He glanced at his watch. It was five after four. There was a chance something would break today. "We might as well go over the new training schedule."
"I'd rather eat needles." But she started walking back to their vehicle. "Why did we think it was a good idea for the cat and wolf juveniles to mix?"
"So the alliance would become stronger." Riley wasn't sure anyone had realized how volatile the combination would be. Leopards and wolves were both predators used to being at the top of the food chain. Add teenage hormones to the pot and you had a recipe for trouble. "It needs to be done."
Mercy's cell phone rang before she could respond. "Yeah?"
"Merce," came Rina's voice, "I'm tracking two gorgeous men heading to your place. Do I let them go?"
"They've got safe passage," Mercy muttered, rubbing at her temples. She loved her grandmother to pieces, but she was going to strangle her for this. "And I don't plan to be home anytime this century."
"You need to make time, because wow. Hot. Beautifully, lickably hot."
"You're welcome to them."
"Oh, no, I think they most definitely want you."
Mercy hung up to the sound of the younger woman's laughter . . . and realized Riley's wolf was in his eyes. "Don't go there." She immediately turned down the volume of her phone.
"Who are they?"
"No one you need to concern yourself about." Shoving the phone into a pocket, she raised an eyebrow. "You hungry?" Neither of them had eaten since before lunch.
It took him a long time to respond, but he finally nodded. "Yeah."
They ended up parking in front of a fast-food place along a small suburban shopping strip. "Meat and grease. Yum." She licked her lips, stomach rumbling. "I luuuuuuve burgers."
"It's crowded," was Riley's only comment.
"You can sit in the car. I'll bring you something after I finish eating." A smirk. "It'll be cold and congealed but hey, wolves have no taste buds anyway, right?"
He got out and followed her to the restaurant. When he paid for her order, she shrugged and decided that was one battle she didn't care to fight. With predatory changeling men, you had to make some allowances, or you'd give yourself a concussion. They were that bloody hardheaded. And since she still wasn't letting Riley drive, this was a good enough compromise.
Not that Riley thought so. His expression was so irritated when they took their seats that the teenagers sitting at the next table - a group of nonpredatory changeling kids - gave them wary looks.
"Relax," she told the kids. "He's just grumpy because they didn't have sweet-and-sour sauce."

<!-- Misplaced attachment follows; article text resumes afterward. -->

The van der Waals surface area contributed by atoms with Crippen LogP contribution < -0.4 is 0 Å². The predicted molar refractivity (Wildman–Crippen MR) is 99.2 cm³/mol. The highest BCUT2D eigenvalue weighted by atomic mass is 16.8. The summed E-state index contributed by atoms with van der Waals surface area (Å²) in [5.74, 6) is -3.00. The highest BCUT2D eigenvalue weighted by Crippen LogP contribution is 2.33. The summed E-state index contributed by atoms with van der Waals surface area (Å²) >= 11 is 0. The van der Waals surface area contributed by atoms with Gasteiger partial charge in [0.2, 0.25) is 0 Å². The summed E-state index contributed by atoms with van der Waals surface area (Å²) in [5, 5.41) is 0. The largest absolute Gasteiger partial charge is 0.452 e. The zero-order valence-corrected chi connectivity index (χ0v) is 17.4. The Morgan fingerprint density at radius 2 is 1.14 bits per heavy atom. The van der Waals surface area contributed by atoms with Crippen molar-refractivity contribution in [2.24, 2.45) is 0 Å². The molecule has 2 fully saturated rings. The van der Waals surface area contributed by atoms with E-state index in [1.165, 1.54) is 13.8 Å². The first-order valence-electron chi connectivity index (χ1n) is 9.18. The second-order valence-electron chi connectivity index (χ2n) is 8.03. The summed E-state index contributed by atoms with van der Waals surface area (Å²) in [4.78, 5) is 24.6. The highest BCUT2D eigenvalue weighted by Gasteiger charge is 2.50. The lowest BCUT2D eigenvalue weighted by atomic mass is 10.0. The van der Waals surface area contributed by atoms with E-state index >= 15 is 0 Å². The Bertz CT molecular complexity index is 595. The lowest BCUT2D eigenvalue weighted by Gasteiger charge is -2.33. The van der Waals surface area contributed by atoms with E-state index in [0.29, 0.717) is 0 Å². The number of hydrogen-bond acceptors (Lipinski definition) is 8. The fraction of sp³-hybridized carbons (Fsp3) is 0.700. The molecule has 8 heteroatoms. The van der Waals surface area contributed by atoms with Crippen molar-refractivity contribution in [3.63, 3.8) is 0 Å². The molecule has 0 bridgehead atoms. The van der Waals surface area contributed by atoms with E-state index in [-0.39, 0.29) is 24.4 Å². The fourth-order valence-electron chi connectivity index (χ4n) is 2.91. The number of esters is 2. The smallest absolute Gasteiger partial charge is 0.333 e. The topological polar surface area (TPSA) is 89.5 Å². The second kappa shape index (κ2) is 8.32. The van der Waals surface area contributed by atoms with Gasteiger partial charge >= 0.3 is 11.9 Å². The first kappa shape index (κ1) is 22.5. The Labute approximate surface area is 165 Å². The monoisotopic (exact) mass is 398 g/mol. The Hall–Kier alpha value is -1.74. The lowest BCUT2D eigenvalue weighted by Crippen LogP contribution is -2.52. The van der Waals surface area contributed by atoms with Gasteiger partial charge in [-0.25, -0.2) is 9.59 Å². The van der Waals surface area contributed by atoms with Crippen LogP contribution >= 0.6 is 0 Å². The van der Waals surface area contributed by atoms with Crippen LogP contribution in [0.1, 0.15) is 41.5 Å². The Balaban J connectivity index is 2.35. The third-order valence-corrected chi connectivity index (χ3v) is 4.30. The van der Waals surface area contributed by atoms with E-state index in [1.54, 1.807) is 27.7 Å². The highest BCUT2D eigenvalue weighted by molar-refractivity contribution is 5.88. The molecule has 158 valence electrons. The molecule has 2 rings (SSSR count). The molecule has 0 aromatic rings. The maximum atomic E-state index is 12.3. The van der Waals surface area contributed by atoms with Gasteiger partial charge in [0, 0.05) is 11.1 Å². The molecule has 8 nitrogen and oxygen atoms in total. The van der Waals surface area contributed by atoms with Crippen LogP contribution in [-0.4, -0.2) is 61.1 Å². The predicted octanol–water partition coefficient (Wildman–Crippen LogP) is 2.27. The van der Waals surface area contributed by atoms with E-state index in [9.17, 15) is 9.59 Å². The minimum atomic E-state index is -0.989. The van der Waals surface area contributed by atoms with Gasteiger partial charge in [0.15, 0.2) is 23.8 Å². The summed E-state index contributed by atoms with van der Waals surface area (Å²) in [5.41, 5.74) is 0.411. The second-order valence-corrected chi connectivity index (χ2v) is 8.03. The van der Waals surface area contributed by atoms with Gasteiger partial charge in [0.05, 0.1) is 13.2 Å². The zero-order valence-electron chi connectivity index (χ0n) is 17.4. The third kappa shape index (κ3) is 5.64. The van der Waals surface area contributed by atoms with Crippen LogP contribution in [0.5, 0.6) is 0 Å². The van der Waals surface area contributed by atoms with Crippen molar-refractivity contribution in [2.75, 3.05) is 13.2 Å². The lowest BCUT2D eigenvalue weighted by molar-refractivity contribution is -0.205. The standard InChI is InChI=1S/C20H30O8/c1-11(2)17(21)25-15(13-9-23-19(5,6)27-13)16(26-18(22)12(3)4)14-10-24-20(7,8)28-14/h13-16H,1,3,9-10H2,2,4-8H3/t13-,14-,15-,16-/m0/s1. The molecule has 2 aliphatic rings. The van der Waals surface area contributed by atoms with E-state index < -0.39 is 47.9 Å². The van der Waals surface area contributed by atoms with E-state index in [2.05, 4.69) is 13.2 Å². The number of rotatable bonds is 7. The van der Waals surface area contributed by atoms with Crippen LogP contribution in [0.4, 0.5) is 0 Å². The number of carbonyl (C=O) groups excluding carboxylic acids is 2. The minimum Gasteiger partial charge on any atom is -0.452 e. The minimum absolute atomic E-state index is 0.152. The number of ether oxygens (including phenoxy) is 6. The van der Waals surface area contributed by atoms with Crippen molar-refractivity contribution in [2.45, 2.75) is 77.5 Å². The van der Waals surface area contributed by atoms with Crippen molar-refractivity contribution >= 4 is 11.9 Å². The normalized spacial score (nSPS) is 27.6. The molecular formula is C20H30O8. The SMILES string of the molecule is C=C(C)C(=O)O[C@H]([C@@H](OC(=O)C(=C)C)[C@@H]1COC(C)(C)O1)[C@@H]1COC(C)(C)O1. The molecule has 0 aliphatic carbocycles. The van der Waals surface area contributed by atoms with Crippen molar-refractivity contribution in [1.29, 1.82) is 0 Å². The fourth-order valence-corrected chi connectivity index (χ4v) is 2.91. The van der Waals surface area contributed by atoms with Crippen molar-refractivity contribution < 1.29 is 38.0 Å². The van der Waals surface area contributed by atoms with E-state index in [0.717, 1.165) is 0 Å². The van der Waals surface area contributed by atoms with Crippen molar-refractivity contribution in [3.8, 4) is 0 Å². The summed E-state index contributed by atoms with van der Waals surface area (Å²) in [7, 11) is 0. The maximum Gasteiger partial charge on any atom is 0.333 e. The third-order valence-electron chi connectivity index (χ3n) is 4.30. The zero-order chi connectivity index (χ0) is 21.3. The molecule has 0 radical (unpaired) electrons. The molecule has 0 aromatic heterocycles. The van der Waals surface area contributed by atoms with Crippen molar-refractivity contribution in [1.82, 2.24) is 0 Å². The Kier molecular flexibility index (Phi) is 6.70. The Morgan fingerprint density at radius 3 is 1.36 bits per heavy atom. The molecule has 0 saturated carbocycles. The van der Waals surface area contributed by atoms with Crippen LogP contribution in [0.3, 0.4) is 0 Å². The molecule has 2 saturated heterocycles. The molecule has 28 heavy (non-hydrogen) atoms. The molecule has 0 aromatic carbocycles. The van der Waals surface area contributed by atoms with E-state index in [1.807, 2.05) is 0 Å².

One of the girls ventured a nervous smile, but the kids went back to their meal.
Riley thrust a burger at her. "Put that in your mouth."
"Are you telling me to shut my piehole?" She bit down on her burger and made a low purring sound in the back of her throat. "Nice." It came out "Niishe."
Riley ate half a burger with one bite, then started on the biscuits they'd both added to their orders. When she stole his fries, he didn't even growl. The cat decided to be nice to him during the meal, given that the food was clearly mellowing him out. She was on her third burger - hey, she was hungry - and he was on his fourth when the hairs on the back of her neck rose in warning, even as Riley went predator-still.
Both of them looked very carefully toward the door. A man had come in. A Psy, from the way he was dressed and the scent of him. He didn't have the ugly metallic smell of those who had become utterly lost in Silence, but the echo of it was there. Tainted, Mercy's leopard growled, the man was tainted.
She was moving before she stopped to think, aware of Riley beside her. The man at the door looked around as if confused, then reached into the paper bag in his hand. Mercy kept moving with silent, leopard grace, peripherally aware that everyone in the restaurant had gone very, very quiet. Changeling or not, all living beings had a primitive core in their brain that told them when danger neared.
The man's hand began to come out of the bag.
"Now!" She didn't know which one of them spoke, but by the time the man's gun cleared his bag, wolf and leopard both were moving at lethal speed. They slammed into him and took him straight through the glass doors and onto the pavement outside.
He cried out as he crashed onto the cement, pedestrians scattering in a rush of dropped bags and short screams. Glass glittered under the sunlight, but Mercy had eyes only for the gun.
"I've got him," Riley said.
Letting go of the Psy male, she grabbed the weapon and unloaded it with cautious but quick hands. "Jesus. It's a machine gun - he could've taken out the entire place." Her heart grew cold as she thought of those innocent kids, the mother she'd seen with a baby carriage, the elderly couple by the door.
"Call Enforcement," Riley said, ignoring the glass sticking to his skin. "And an ambulance. He's hurt."
The would-be shooter was moaning as he lay there, but his eyes were unexpectedly clear. "I don't remember," he whispered. "I don't remember."
"I called them already," a shaky voice said.
Mercy looked up to meet the gaze of the nonpredatory girl who'd smiled at her - a bird of some kind, her hair as soft and feathery as her wings would be in changeling form. "Good girl. Can I have your sweatshirt?"
Nodding, the girl pulled off the thin sweatshirt to reveal a pink baby-tee. "Here."
Mercy used the material to cushion the Psy male's head. The glass had been safety glass, so it hadn't cut, but they'd hit the pavement hard. The man was bleeding. "I think he's concussed."